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Tree of Life - finished by Regina Valluzzi

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Acrylic with glass surplus lenses and texture gels on canvas, 36 × 36 inches.
From a series using tree symbols and “tree of life” ideas to convey complex ecological order in the natural and manmade world. This is a fairly literal tree, with “tree of life” references. The chaotic swirling complexity where the branches reach for the sky references the huge number of possibilities for life. The “ground” surrounding the tree trunk is full of glass bubbles (magnifying and demagnifying lenses), referencing all of the chemical prebiotic possibilities that were sampled, incorporated or discarded on the way to DNA based life (RNA world, anyone?). The readily recognizable symbol for the DNA double helix is subtly incorporated throughout the tree structure.
Here it is in the retroreflective condition:

The painting was created by washing thin acrylic over a primed canvas to create colored regions. A swirling pattern was painted onto the colored regions using a series of brushed (big and broad to small). The brushwork was copncentrated near the top of the painting and was used to bring cooler tones and blues into the sky area.

The brushed paint patterns were allowed to dry until tacky, but not completely hard, and then the easel was tilted so the painting was flat like a table top. Alternating swirls of Golden soft gel, self-leveling gel, and tar gel media were applied to the canvas. Allowing the underpainting to partially dry keeps the painted pattern in place, while still allowing the media layer to lift and move some color.

Blue, white and iron oxide black were splashed across the media in thin lines. The paint was then drawn through the regions of media with various rakes loose swirled strokes. This was repeated a few times. This creates a progression of duiffusion and mixing effects as the paint contacts different combinations of media. Raking mixes the media and paint less than brushing, and a natural layering results from the different densities of paint and media.

When the paint had diffused into the media for a few minutes, the painting was tilted to roughly 15 degree from flat, to get the color and transparent media gently moving from the top towards the bottom of the painting.

When the poured and dripped layer was dry to the touch, a series of raised textured lines was applied using heavy gel (gloss) extruded through different nozzles in a pastry bag. Some color was added, but the paint to media ratio was low.

When the extruded part dried, lenses were glued into the background and onto areas of the tree trunk, Pumice gel was added to the bottom, to help cement the lenses in place. Tiny retroreflective spheres were added in leaf patterns throughout the painting, wherever appropriate. These are invisible except under certain light conditions.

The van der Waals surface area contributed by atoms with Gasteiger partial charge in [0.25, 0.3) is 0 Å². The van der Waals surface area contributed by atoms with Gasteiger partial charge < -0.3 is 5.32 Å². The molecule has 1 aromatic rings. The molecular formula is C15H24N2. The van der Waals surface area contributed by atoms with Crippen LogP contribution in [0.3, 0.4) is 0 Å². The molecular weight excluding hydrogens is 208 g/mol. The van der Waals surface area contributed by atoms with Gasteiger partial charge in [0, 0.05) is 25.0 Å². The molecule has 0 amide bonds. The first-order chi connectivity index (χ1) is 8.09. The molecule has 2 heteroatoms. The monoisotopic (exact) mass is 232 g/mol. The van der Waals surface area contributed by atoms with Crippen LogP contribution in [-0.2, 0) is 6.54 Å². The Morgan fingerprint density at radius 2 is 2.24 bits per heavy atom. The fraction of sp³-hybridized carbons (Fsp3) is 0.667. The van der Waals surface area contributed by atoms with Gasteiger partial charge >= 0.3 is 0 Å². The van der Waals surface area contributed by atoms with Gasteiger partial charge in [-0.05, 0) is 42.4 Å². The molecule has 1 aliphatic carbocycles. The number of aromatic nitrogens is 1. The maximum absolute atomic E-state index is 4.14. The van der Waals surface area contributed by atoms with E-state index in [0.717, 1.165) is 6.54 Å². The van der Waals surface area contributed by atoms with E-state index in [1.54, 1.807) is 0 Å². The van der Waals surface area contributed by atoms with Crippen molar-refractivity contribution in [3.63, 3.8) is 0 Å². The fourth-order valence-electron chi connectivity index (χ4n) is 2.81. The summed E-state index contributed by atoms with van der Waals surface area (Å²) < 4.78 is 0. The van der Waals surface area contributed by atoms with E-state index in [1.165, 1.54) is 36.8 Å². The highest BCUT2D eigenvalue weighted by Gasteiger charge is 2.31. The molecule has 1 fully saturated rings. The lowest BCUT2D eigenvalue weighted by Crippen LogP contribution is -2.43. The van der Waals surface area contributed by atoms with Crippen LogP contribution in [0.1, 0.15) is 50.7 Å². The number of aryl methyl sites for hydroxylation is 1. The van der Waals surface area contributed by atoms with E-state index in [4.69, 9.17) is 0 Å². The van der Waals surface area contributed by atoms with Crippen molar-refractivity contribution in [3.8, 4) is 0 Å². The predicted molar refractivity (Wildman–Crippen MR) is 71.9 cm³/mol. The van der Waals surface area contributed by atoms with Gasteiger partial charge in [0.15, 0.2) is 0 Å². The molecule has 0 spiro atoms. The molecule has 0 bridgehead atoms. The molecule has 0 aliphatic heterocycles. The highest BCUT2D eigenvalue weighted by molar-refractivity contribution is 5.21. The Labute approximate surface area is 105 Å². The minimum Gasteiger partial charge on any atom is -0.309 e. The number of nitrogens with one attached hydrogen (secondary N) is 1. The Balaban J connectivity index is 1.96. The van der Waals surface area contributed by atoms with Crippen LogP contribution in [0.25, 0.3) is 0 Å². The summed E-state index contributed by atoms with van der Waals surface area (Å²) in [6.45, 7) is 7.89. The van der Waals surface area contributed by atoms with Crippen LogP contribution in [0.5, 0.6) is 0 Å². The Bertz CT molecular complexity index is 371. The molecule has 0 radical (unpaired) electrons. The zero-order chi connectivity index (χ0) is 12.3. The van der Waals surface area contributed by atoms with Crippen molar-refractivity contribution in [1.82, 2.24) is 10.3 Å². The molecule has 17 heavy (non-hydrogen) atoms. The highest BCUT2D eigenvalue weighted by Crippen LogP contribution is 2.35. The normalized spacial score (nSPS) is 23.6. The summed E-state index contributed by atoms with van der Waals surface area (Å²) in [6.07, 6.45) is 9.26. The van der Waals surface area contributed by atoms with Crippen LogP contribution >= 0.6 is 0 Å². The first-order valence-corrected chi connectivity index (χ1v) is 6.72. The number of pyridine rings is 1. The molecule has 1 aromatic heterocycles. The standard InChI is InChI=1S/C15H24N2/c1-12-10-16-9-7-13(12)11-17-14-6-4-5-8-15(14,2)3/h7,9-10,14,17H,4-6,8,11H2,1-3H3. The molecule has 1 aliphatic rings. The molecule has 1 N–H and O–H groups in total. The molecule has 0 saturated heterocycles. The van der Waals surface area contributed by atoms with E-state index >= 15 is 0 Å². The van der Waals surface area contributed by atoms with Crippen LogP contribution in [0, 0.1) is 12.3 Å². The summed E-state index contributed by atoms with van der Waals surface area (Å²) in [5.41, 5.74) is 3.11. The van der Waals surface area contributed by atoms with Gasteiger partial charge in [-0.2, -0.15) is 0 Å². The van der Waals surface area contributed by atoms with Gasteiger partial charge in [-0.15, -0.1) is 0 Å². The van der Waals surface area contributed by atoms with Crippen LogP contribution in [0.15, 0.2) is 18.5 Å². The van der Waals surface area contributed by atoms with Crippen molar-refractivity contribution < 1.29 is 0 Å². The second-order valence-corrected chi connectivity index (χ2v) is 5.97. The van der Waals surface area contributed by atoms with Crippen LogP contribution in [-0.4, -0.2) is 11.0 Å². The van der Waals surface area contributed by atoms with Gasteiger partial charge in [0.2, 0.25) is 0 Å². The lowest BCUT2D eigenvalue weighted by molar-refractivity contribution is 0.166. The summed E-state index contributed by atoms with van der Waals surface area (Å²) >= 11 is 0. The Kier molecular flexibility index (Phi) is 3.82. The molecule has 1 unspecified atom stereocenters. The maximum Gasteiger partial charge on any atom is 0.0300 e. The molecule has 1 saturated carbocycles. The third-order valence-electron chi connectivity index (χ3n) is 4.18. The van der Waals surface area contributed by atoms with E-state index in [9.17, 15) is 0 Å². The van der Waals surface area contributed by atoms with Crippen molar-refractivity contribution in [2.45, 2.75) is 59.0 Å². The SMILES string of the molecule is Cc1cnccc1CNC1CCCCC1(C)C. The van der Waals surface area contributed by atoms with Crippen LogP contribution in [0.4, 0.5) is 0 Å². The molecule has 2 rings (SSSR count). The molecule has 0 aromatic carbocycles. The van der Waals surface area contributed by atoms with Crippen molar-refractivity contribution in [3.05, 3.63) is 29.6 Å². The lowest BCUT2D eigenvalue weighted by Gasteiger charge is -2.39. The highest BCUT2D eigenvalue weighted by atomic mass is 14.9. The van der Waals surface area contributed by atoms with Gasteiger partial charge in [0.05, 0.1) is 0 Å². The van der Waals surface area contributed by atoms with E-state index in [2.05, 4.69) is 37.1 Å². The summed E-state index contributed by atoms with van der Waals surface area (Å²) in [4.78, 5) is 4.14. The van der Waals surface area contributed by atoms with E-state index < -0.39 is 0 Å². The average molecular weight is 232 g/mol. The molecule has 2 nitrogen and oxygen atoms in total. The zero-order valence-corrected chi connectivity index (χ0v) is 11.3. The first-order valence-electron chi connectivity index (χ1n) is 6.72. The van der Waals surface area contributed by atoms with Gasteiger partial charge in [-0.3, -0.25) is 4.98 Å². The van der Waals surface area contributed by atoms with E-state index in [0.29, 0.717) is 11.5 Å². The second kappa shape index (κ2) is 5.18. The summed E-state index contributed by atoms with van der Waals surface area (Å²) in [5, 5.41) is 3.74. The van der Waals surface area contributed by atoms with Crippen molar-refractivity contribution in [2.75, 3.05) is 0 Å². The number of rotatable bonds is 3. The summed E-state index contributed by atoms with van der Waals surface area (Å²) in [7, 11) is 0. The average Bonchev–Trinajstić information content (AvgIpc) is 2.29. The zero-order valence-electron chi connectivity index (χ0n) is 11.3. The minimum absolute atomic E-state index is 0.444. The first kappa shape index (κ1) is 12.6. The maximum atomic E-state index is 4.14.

Dr. Regina Valluzzi, “The Nerdly Painter” – Art Inspired by Science from a Scientist inspired by Art
for more of my art, please visit my website!
Original pricing and Paypal sales, news, linkage, etc.
http://www.NerdlyPainter.com

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Comments

  • Debbie DeWitt
    Debbie DeWittover 2 years ago

    This is a really stunning piece Regina! Nice work!

  • © Kira Bodensted
    © Kira Bodenstedover 2 years ago

    07-10-12 Congratulations!
    Your outstanding work has been featured in ART UNIVERSE

  • AngieDavies
    AngieDaviesover 2 years ago

    Wonderful texture and movement in this work! Thanks for sharing how it was created! Congrats on your feature in Art Universe!

  • RGHunt
    RGHuntover 2 years ago

    10 JULY 2012 —→ CONGRATULATIONS

  • tori yule
    tori yuleover 2 years ago


    “Congratulations on your feature”:
    Please support Our Star of the Week Here
    Thank you
    July 2012

  • JOSEPHMAZZUCCO
    JOSEPHMAZZUCCOover 2 years ago

    Absolutely wonderful Regina.. beautiful work indeed!!!

  • Regina Valluzzi
    Regina Valluzziover 2 years ago

    Thanks to everyone commenting, favoriting and featuring. I am so very impressed at the number of people who can already navigate the new interface. It’s always good to get feedback on something that’s almost done – where you can see where it’s going but still have room to tweak. I was not expecting any feedback for several weeks, because I’m still running my little mental script to avoid getting lost in the newest RB incarnation. You guys rock!

  • JacqueLynn
    JacqueLynnover 2 years ago

    This is simply amazing work; I Like it: could study it forever…!

  • Regina Valluzzi
    Regina Valluzziover 2 years ago

    For more info on my art (and to purchase originals) http://www.NerdlyPainter.com

  • linmarie
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